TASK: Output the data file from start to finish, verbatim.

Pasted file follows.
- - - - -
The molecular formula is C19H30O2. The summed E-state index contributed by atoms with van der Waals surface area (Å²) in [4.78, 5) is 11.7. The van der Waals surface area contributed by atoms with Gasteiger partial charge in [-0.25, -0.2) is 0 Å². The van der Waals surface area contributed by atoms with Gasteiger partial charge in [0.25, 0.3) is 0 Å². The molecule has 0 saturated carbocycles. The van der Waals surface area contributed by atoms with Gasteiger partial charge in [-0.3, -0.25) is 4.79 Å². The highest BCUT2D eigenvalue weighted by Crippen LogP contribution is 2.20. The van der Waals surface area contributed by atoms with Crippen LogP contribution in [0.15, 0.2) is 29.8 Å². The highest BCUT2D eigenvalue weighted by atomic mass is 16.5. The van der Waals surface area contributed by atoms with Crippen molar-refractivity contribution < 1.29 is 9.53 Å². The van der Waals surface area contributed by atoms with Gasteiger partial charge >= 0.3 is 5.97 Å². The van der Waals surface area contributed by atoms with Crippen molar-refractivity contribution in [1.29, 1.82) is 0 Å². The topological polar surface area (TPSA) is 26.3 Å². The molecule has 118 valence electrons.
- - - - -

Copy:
The molecular formula is C19H30O2. The summed E-state index contributed by atoms with van der Waals surface area (Å²) in [4.78, 5) is 11.7. The van der Waals surface area contributed by atoms with Gasteiger partial charge in [-0.25, -0.2) is 0 Å². The van der Waals surface area contributed by atoms with Gasteiger partial charge in [0.25, 0.3) is 0 Å². The molecule has 0 saturated carbocycles. The van der Waals surface area contributed by atoms with Gasteiger partial charge in [-0.3, -0.25) is 4.79 Å². The highest BCUT2D eigenvalue weighted by Crippen LogP contribution is 2.20. The van der Waals surface area contributed by atoms with Crippen LogP contribution in [0.15, 0.2) is 29.8 Å². The highest BCUT2D eigenvalue weighted by atomic mass is 16.5. The van der Waals surface area contributed by atoms with Crippen molar-refractivity contribution < 1.29 is 9.53 Å². The van der Waals surface area contributed by atoms with Gasteiger partial charge >= 0.3 is 5.97 Å². The van der Waals surface area contributed by atoms with Crippen molar-refractivity contribution in [1.29, 1.82) is 0 Å². The topological polar surface area (TPSA) is 26.3 Å². The molecule has 118 valence electrons.